Mr. CiclaValley Goes Down!

Invulnerable. Ethereal. Superhuman.

These are all words we associate with ourselves when we are on our bikes. Crashes don’t happen to us, only other people. Like, them.CVCrash

The reality is it happens to us all. You may be well prepared and so may the ones around you, but precisely predicting each other’s actions at a very moment takes a Matrix like ability.

In other words, we all crash.

During our marshal training ride on Sunday, we were testing an alternative road to help resolve another safety issue, but we served as the guinea pigs, so you don’t have to be.

We were riding on a quiet street that was cursed with a channelized rut running down the center of each lane. There was enough space to ride two abreast on this empty road, but I’m always wary of these hazards after going down into one of these on the old Figueroa bridge.

We were riding steady enough until the surface started adding potholes to the mix. From that point, the road was a bit of a minefield and I thought it best to bring it back to live another day.

Of course, at that moment, the rider in front started to swerve around a pothole as another person moved into his blind spot.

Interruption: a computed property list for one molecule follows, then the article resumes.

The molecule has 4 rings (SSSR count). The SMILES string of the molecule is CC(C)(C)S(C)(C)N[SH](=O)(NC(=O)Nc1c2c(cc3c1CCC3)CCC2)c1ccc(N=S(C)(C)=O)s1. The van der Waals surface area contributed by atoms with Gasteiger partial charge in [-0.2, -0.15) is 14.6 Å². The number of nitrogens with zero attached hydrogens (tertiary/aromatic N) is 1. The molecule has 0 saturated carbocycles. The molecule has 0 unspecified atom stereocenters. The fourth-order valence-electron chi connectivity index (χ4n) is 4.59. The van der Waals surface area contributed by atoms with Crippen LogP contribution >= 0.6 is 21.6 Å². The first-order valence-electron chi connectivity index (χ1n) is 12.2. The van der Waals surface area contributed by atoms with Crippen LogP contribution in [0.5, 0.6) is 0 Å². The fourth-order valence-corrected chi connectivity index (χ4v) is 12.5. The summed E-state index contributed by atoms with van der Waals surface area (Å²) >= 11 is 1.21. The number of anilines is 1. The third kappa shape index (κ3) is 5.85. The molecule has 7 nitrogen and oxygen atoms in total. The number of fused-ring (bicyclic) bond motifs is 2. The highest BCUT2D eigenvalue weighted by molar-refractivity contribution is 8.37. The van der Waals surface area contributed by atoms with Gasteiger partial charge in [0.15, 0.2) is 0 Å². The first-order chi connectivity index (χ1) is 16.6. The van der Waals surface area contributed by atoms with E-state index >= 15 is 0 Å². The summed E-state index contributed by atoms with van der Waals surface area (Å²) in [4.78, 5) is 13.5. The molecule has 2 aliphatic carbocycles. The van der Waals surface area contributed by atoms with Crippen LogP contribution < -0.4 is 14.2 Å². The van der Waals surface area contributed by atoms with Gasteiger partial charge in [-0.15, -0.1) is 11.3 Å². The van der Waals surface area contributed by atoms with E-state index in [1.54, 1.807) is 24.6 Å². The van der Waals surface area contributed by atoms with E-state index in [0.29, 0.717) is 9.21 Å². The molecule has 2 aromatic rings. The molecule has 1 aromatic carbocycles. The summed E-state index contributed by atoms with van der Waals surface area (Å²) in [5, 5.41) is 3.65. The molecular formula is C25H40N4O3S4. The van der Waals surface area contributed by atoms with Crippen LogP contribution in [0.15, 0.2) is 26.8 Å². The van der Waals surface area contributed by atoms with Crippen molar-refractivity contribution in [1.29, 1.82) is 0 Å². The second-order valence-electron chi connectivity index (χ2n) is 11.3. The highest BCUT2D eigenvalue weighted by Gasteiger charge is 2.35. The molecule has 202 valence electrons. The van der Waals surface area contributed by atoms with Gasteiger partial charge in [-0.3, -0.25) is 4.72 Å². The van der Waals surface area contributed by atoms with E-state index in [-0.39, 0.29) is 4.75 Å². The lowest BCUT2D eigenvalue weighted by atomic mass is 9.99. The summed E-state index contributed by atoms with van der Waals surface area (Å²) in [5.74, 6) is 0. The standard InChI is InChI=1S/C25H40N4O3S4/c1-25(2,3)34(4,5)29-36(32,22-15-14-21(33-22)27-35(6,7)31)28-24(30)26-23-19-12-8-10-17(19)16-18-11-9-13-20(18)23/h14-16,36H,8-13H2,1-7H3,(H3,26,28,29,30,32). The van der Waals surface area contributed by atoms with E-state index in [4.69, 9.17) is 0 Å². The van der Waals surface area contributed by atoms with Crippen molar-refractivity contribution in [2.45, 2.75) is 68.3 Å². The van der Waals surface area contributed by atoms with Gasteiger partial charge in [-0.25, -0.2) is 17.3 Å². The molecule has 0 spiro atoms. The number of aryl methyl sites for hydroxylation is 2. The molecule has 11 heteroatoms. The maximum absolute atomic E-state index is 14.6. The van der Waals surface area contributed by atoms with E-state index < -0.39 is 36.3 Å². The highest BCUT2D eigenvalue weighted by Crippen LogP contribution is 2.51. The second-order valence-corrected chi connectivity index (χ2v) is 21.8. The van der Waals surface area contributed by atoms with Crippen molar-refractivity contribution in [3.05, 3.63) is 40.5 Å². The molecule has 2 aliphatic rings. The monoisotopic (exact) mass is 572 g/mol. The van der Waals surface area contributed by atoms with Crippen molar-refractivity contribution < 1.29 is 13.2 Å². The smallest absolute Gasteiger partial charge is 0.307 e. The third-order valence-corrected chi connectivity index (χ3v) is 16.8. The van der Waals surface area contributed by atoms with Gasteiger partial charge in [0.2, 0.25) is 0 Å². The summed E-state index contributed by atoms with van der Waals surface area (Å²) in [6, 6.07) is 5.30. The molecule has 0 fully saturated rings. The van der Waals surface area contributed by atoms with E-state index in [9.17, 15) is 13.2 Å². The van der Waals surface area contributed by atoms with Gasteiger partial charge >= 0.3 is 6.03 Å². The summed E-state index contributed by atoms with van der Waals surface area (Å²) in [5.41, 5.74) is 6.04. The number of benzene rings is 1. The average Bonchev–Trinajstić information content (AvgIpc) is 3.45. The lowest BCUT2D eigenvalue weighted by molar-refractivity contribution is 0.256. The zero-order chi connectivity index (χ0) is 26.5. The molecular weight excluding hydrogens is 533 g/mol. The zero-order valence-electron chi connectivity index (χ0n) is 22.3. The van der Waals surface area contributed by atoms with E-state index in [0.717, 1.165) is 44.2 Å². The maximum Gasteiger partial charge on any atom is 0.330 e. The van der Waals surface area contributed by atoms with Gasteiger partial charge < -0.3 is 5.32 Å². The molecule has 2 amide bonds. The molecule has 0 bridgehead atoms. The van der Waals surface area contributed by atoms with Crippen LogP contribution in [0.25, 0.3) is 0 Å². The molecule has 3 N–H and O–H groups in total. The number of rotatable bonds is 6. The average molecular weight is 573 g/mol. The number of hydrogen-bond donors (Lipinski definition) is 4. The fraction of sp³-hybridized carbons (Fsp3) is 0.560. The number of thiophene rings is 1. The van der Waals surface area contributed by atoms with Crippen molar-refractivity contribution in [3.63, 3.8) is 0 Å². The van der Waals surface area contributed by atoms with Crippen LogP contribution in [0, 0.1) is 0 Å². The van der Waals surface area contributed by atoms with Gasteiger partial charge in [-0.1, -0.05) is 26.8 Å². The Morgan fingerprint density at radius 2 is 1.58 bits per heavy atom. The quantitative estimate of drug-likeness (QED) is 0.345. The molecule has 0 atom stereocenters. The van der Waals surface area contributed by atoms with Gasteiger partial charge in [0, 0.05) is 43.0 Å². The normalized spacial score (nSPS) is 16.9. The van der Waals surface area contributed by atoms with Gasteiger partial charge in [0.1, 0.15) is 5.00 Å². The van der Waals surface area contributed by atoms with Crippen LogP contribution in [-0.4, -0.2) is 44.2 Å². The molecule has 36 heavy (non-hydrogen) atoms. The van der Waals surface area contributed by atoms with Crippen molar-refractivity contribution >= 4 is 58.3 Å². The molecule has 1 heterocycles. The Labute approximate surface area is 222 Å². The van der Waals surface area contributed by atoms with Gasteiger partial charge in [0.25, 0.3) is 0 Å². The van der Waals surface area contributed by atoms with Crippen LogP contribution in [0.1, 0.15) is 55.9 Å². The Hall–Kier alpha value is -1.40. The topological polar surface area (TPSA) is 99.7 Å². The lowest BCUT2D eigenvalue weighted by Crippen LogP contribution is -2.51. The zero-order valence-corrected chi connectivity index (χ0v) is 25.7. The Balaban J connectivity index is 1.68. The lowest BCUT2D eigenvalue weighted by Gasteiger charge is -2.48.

Conclusion: someone is going down.

It happened to be the cyclist who made the initial move, leaving me with partial time to react.

Fortunately, I was able to break and maneuver correctly to avoid a speedy collision, but it was still metal on metal.

My manicurist will be pissed!

I landed on my left handlebars scraping two of my fingers and bruising my quad along my frame. No major damage, but still, I took a second to let things breathe.

The fellow in front of me got off easy relative to how hard he went down. He had some major scrapes on his legs and elbow, but most importantly, the bike was okay.

Ride leader extraordinaire Wayne Howard, also known as “Ride Time” in the cycling underground, brought up a point that if you’re not sure of your surroundings, you may have to take one for the team and go straight through that pothole.

It’s a rule I try to stay true to, but it’s always hard in practice. The funny thing for me is, when I’m on my cyclocross or the CV2000, I don’t think twice about it, but when I’m on my road bike with 23mm tires, I can’t say I’ve always been as resolute.

Strangely, I’ve stayed true cycling in larger groups pushing the 30 mph envelope more than on smaller, more casual rides.

There’s something about riding on high alert when actions are more tense versus a comfortable pace when you least expect it.

Which do you think is more dangerous?